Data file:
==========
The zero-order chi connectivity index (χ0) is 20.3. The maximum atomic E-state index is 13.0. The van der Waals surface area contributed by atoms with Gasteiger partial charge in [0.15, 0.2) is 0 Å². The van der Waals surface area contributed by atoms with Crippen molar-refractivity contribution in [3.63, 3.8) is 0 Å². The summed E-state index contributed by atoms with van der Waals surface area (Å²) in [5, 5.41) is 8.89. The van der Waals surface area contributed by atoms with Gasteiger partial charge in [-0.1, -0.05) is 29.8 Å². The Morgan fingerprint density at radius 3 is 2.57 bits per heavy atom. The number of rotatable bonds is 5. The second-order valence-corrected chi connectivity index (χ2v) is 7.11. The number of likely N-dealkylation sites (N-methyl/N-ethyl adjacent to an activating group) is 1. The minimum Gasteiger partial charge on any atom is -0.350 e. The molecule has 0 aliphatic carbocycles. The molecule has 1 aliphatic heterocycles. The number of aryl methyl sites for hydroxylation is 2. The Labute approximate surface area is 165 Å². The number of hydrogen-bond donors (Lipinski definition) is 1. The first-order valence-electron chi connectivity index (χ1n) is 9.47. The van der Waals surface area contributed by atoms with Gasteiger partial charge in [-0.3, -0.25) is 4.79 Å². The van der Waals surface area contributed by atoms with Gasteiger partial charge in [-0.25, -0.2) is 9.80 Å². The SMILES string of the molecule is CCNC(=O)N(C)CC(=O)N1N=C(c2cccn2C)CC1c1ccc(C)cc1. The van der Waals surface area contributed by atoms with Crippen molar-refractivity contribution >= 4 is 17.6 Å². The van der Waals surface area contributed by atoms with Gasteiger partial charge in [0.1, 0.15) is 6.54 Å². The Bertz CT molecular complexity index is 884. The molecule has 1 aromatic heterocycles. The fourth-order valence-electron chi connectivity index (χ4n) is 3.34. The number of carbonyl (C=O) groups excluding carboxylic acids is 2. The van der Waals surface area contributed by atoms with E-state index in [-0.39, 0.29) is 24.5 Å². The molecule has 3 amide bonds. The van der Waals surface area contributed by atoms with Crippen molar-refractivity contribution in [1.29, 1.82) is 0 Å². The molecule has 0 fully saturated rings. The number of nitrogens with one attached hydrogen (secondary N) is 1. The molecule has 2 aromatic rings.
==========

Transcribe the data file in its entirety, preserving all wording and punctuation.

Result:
The zero-order chi connectivity index (χ0) is 20.3. The maximum atomic E-state index is 13.0. The van der Waals surface area contributed by atoms with Gasteiger partial charge in [0.15, 0.2) is 0 Å². The van der Waals surface area contributed by atoms with Crippen molar-refractivity contribution in [3.63, 3.8) is 0 Å². The summed E-state index contributed by atoms with van der Waals surface area (Å²) in [5, 5.41) is 8.89. The van der Waals surface area contributed by atoms with Gasteiger partial charge in [-0.1, -0.05) is 29.8 Å². The Morgan fingerprint density at radius 3 is 2.57 bits per heavy atom. The number of rotatable bonds is 5. The second-order valence-corrected chi connectivity index (χ2v) is 7.11. The number of likely N-dealkylation sites (N-methyl/N-ethyl adjacent to an activating group) is 1. The minimum Gasteiger partial charge on any atom is -0.350 e. The molecule has 0 aliphatic carbocycles. The molecule has 1 aliphatic heterocycles. The number of aryl methyl sites for hydroxylation is 2. The Labute approximate surface area is 165 Å². The number of hydrogen-bond donors (Lipinski definition) is 1. The first-order valence-electron chi connectivity index (χ1n) is 9.47. The van der Waals surface area contributed by atoms with Gasteiger partial charge in [-0.3, -0.25) is 4.79 Å². The van der Waals surface area contributed by atoms with Gasteiger partial charge in [-0.25, -0.2) is 9.80 Å². The SMILES string of the molecule is CCNC(=O)N(C)CC(=O)N1N=C(c2cccn2C)CC1c1ccc(C)cc1. The van der Waals surface area contributed by atoms with Crippen molar-refractivity contribution >= 4 is 17.6 Å². The van der Waals surface area contributed by atoms with Gasteiger partial charge in [0.1, 0.15) is 6.54 Å². The Bertz CT molecular complexity index is 884. The molecule has 1 aromatic heterocycles. The fourth-order valence-electron chi connectivity index (χ4n) is 3.34. The number of carbonyl (C=O) groups excluding carboxylic acids is 2. The van der Waals surface area contributed by atoms with E-state index in [-0.39, 0.29) is 24.5 Å². The molecule has 3 amide bonds. The van der Waals surface area contributed by atoms with Crippen molar-refractivity contribution in [1.29, 1.82) is 0 Å². The molecule has 0 fully saturated rings. The number of nitrogens with one attached hydrogen (secondary N) is 1. The molecule has 2 aromatic rings.